They say that Christmas is a time for giving and family get-togethers, but it can have its pressures too.
The list can seem never-ending, the decorations to hang, the tree to decorate, presents to buy and wrap, friends and family to visit or invite over and food to buy and cook. As good as it can be Christmas time does put a strain on families.
You can ensure that this Christmas is a day to remember for the right reasons.
Here are some simple tips:
- Plan the day well in advance and delegate jobs that need to be done. Instead of slaving away for hours on your own feeling like people have taken advantage of you, you may suggest that all visitors bring a dish to share. This is an intimate way of sharing and is great for sharing recipe ideas with each other.
- Discuss plans with family and friends including children who will be sharing Christmas with you, so that you can share ideas and wishes for the day. This should increase the likely hood of coming up with a celebration which includes things for everyone.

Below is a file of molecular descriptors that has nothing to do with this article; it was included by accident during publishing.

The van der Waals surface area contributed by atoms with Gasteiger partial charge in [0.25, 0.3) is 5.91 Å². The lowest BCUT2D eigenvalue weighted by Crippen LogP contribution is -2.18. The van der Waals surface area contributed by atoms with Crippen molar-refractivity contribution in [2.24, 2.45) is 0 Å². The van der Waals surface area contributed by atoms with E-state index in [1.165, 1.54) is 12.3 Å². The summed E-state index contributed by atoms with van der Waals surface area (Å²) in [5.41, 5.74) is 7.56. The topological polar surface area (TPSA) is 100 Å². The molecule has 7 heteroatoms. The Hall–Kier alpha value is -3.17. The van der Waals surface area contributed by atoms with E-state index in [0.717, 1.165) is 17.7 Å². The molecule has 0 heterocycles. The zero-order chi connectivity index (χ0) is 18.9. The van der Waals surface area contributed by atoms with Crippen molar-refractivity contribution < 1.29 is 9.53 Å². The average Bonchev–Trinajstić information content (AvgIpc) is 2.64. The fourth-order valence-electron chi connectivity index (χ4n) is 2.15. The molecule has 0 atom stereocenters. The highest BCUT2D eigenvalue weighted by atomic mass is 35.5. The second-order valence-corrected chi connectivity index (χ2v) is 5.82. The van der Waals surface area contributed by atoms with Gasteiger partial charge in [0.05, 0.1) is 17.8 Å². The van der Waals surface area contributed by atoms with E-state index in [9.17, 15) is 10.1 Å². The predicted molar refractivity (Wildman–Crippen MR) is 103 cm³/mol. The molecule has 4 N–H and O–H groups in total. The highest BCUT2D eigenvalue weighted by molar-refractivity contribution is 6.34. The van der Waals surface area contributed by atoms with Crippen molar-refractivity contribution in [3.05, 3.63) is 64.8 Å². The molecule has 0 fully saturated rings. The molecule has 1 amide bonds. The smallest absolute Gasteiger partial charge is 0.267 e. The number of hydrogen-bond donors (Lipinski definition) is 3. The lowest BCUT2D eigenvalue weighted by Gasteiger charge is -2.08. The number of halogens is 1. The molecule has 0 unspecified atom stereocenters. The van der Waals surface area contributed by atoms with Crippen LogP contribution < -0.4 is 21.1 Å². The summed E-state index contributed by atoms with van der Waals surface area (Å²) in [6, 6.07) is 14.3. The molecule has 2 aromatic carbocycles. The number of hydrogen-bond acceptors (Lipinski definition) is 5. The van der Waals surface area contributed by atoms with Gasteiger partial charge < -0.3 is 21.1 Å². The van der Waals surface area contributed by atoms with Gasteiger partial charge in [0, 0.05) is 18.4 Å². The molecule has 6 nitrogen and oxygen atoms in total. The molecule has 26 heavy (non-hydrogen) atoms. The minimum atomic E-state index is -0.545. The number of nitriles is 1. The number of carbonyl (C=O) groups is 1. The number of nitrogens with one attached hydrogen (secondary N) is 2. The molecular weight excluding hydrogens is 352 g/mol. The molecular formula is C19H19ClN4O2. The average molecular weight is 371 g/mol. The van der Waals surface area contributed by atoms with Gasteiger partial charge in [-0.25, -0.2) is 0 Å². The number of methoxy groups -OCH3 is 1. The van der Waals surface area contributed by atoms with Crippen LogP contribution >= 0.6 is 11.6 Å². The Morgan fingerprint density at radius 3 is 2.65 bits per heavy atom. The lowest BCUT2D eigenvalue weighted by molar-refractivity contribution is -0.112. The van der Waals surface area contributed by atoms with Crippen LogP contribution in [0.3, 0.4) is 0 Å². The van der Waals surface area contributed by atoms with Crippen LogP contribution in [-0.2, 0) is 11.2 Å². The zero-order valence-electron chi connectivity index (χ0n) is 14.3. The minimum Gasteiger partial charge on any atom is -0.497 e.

- Contact family that you may have fallen out with during the year and tell them you are looking forward to seeing them during the festive period. You may also arrange to meet before Christmas to try and resolve outstanding issues. This is a great way to end a year and begin a new one.
- Children can get overexcited on such an occasion so plan a lovely long walk for some fresh air and change of scene.
- Know your limits and don’t drink too much. Drinking excessively is never a good idea. Alcohol can make you feel overconfident which may make you more likely to take risks when driving, creating dangerous situations for yourself and other people around you. Losing your license, receiving a fine of up to £5,000 fine, sentencing of up to six months in prison is what you can expect if found guilty of drink driving.
- Have a good fun filled timetable for Christmas Day so that people do not get bored. Karaoke, table topics, card games and quiz games get people interacting with each other. Try to make sure you won’t be spending too much time with difficult people or someone you don’t get on with.